Every weekend for the last two months 34 Chilean school students of different ages from private, public and subsidized schools work day and night with computers and aluminum in a workshop located in downtownSantiago. It is not mandatory schoolwork, but rather their biggest dream: to participate in the First Robotics Competition (FRC) again and to come in first place in the world’s most important robotics competition, organized by the NASA.
They are Corazón de Chileno, a pioneering educational robotics team in Chile that was formed four years ago and whose efforts and perseverance have earned them major achievements, such as the UNAB inter-school robotics competition and the national FIRST Lego League.
But that’s not all. The group’s efforts in the 2008 world championship earned it the “Rookie Inspiration Award,” a prize that not only filled them with pride, but that also allowed them to participate in the 2010 World Championship directly without going through any qualifiers, other than having participated in at least one previous regional event.
While they have their lodging guaranteed at this latter event to be held in Los Angeles, United States, money is one of their greatest concerns so they can attend the finals that will be held in the second week of April in Atlanta, as they need 24 million pesos. “We had been talking with the president of the previous administration, but the earthquake prevented us from clinching sponsors,” comments José Ignacio Fernández, mentor and founder of “Corazón de Chileno” and a civil engineering student at the Universidad Andrés Bello.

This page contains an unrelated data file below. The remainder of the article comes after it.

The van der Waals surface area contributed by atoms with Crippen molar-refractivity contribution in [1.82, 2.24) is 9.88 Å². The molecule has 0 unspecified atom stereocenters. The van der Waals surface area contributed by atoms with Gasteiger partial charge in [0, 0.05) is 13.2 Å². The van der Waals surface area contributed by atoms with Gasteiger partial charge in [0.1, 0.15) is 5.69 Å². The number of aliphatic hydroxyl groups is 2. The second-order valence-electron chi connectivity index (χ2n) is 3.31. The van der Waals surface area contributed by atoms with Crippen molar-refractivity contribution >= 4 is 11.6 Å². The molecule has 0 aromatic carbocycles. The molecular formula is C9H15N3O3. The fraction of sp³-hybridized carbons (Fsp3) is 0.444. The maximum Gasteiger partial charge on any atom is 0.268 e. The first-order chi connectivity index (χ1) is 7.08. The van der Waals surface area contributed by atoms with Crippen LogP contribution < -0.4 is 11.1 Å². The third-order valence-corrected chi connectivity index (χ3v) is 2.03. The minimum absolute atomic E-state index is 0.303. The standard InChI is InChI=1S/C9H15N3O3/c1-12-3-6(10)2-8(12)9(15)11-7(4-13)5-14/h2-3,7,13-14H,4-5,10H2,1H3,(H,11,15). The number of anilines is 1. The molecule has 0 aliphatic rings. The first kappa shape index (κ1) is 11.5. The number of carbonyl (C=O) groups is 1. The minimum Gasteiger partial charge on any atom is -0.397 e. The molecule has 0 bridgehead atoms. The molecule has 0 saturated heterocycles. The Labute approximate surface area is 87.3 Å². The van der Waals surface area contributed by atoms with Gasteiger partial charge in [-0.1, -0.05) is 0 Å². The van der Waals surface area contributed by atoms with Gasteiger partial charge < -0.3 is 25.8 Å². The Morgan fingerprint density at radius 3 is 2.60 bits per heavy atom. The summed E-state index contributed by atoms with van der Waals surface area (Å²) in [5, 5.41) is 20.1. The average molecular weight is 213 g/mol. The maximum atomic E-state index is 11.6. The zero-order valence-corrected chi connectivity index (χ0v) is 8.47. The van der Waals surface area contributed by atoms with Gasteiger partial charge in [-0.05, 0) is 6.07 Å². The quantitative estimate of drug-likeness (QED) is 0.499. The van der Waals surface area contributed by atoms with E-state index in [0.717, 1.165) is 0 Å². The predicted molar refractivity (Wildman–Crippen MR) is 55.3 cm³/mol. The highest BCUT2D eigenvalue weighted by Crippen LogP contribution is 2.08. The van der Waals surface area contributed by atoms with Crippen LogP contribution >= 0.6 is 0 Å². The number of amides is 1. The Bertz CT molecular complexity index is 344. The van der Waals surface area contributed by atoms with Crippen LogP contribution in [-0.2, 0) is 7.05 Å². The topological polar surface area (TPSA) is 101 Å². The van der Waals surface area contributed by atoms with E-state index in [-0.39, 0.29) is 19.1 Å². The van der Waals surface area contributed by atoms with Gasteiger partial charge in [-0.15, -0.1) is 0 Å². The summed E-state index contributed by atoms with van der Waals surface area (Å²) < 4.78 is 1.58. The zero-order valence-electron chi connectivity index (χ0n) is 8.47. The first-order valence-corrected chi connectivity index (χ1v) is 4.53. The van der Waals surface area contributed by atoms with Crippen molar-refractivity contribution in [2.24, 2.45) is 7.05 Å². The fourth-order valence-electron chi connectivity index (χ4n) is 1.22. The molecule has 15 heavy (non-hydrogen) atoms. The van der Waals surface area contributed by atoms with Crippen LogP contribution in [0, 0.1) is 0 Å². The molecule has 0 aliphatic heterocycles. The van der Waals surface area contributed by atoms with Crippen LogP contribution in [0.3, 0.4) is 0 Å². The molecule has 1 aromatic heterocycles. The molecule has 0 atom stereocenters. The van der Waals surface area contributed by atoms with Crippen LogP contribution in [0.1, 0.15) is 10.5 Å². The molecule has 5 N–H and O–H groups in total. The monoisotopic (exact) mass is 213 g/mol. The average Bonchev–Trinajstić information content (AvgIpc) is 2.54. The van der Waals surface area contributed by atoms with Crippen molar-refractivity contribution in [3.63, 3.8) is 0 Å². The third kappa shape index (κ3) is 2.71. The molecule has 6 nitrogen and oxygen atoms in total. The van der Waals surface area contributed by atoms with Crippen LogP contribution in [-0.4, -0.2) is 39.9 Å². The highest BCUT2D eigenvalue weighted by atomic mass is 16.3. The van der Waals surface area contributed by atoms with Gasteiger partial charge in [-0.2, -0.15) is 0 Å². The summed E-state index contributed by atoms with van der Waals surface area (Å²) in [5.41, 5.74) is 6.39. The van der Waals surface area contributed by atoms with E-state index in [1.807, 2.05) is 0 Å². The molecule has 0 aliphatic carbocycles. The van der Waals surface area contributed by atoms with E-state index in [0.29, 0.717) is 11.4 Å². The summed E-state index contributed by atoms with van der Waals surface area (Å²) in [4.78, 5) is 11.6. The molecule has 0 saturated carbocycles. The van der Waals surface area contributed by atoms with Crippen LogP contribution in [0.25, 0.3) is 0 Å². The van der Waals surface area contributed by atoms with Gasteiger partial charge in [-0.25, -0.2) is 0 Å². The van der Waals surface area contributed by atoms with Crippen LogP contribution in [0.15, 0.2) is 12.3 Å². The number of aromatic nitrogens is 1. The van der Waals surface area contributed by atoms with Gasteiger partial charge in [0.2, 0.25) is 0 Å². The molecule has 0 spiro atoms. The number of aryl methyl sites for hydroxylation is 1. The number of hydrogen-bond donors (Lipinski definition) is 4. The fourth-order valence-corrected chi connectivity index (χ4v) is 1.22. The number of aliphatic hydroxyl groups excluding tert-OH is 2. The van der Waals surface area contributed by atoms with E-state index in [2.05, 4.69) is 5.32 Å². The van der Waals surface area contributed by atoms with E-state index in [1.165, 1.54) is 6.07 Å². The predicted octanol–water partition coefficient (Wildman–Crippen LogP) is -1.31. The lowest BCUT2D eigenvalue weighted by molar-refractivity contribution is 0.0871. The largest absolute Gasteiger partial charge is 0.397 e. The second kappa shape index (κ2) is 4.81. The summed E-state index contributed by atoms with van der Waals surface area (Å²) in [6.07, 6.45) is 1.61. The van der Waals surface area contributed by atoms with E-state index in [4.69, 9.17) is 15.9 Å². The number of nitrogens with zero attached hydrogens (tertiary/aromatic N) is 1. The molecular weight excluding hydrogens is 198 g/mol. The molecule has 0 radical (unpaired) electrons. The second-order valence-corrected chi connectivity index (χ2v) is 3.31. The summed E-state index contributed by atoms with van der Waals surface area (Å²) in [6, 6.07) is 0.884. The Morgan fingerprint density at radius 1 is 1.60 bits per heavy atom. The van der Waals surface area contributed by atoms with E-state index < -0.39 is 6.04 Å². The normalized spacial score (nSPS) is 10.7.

John Santos, the robot
These kids are in such urgent need of funding that they were on the verge of failing to attend the regional meet in Los Angeles. However, they received economic support from a computing firm thanks to the bonds of friendship that the group forged with the US team Roboskunk and its leader John Santos in 2008, which is where the robot got its name from.
In early March the machine, which cost close to 6 million pesos and is made with cylinders, condensers and connectors, was sent to the competition via FedEx, which also donated money equivalent to part of the shipment. The championship this year will have to do with football and has been titled “Breakaway.”
“There are close to 1,500 teams like “Corazón de Chileno” around the world and of them 1,200 are in the United States, which means that it is a great merit for Chile, which is so isolated, to be competing,” Fernández explains about his team, which stands out in Latin America as one of the strongest communities in the league.
“The importance of Corazón de Chileno winning the FRC this year has nothing to do with money. It will help us to foster a technology culture in the country and, above all, to show that dreams can come true with a work dynamics, hard effort, dedication and commitment,” Fernández concludes.
If you’re interested in making an economic contribution to this team of talented young people, you can do so on their website www.corazondechileno.cl. Follow them on Facebook or Twitter to find out how they do in the regional competition.